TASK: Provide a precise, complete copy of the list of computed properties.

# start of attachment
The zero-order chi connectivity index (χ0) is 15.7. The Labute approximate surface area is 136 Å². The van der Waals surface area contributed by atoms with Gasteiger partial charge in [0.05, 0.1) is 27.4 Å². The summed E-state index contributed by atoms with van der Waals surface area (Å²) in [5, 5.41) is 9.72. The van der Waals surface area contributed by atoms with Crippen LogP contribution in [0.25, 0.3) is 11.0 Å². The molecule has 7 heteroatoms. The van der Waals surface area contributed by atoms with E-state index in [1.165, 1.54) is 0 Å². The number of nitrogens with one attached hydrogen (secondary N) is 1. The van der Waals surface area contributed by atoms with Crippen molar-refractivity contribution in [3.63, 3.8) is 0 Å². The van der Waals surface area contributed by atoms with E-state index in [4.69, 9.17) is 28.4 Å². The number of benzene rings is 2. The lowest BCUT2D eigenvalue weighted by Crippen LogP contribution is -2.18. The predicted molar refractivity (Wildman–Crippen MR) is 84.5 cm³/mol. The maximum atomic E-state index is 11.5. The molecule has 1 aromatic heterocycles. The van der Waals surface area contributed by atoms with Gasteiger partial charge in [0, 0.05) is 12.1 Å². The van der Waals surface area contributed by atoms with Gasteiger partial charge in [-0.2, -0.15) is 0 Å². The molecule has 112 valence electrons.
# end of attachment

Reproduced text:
The zero-order chi connectivity index (χ0) is 15.7. The Labute approximate surface area is 136 Å². The van der Waals surface area contributed by atoms with Gasteiger partial charge in [0.05, 0.1) is 27.4 Å². The summed E-state index contributed by atoms with van der Waals surface area (Å²) in [5, 5.41) is 9.72. The van der Waals surface area contributed by atoms with Crippen LogP contribution in [0.25, 0.3) is 11.0 Å². The molecule has 7 heteroatoms. The van der Waals surface area contributed by atoms with E-state index in [1.165, 1.54) is 0 Å². The number of nitrogens with one attached hydrogen (secondary N) is 1. The van der Waals surface area contributed by atoms with Crippen molar-refractivity contribution in [3.63, 3.8) is 0 Å². The van der Waals surface area contributed by atoms with E-state index in [4.69, 9.17) is 28.4 Å². The number of benzene rings is 2. The lowest BCUT2D eigenvalue weighted by Crippen LogP contribution is -2.18. The predicted molar refractivity (Wildman–Crippen MR) is 84.5 cm³/mol. The maximum atomic E-state index is 11.5. The molecule has 1 aromatic heterocycles. The van der Waals surface area contributed by atoms with Gasteiger partial charge in [0, 0.05) is 12.1 Å². The van der Waals surface area contributed by atoms with Gasteiger partial charge in [-0.2, -0.15) is 0 Å². The molecule has 112 valence electrons.